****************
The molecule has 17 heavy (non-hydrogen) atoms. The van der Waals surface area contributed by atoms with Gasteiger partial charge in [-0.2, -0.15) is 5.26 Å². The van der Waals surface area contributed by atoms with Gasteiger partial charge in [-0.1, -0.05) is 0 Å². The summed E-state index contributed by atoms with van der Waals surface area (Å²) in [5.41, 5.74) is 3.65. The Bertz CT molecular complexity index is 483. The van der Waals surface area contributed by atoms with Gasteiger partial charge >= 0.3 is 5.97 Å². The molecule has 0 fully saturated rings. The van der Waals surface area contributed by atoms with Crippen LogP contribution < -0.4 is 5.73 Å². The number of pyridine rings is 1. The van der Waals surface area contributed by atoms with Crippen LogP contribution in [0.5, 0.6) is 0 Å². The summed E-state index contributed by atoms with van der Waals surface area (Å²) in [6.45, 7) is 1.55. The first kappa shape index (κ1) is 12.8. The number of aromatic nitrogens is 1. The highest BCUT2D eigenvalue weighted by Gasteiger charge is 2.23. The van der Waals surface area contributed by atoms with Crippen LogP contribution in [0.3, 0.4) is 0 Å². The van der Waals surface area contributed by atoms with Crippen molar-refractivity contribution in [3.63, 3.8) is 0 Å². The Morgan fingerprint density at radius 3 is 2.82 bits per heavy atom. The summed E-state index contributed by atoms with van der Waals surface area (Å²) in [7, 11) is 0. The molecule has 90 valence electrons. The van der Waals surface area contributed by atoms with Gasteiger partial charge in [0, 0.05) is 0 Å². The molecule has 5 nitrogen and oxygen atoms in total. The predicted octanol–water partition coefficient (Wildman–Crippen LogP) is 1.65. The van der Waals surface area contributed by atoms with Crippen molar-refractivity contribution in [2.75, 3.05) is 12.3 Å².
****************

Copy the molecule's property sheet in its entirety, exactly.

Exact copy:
The molecule has 17 heavy (non-hydrogen) atoms. The van der Waals surface area contributed by atoms with Gasteiger partial charge in [-0.2, -0.15) is 5.26 Å². The van der Waals surface area contributed by atoms with Gasteiger partial charge in [-0.1, -0.05) is 0 Å². The summed E-state index contributed by atoms with van der Waals surface area (Å²) in [5.41, 5.74) is 3.65. The Bertz CT molecular complexity index is 483. The van der Waals surface area contributed by atoms with Gasteiger partial charge >= 0.3 is 5.97 Å². The molecule has 0 fully saturated rings. The van der Waals surface area contributed by atoms with Crippen LogP contribution < -0.4 is 5.73 Å². The number of pyridine rings is 1. The van der Waals surface area contributed by atoms with Crippen LogP contribution in [0.5, 0.6) is 0 Å². The summed E-state index contributed by atoms with van der Waals surface area (Å²) in [6.45, 7) is 1.55. The first kappa shape index (κ1) is 12.8. The number of aromatic nitrogens is 1. The highest BCUT2D eigenvalue weighted by Gasteiger charge is 2.23. The van der Waals surface area contributed by atoms with Crippen LogP contribution in [0.3, 0.4) is 0 Å². The van der Waals surface area contributed by atoms with Crippen molar-refractivity contribution in [3.63, 3.8) is 0 Å². The Morgan fingerprint density at radius 3 is 2.82 bits per heavy atom. The summed E-state index contributed by atoms with van der Waals surface area (Å²) in [7, 11) is 0. The molecule has 90 valence electrons. The van der Waals surface area contributed by atoms with Gasteiger partial charge in [0, 0.05) is 0 Å². The molecule has 5 nitrogen and oxygen atoms in total. The predicted octanol–water partition coefficient (Wildman–Crippen LogP) is 1.65. The van der Waals surface area contributed by atoms with Crippen molar-refractivity contribution in [2.75, 3.05) is 12.3 Å².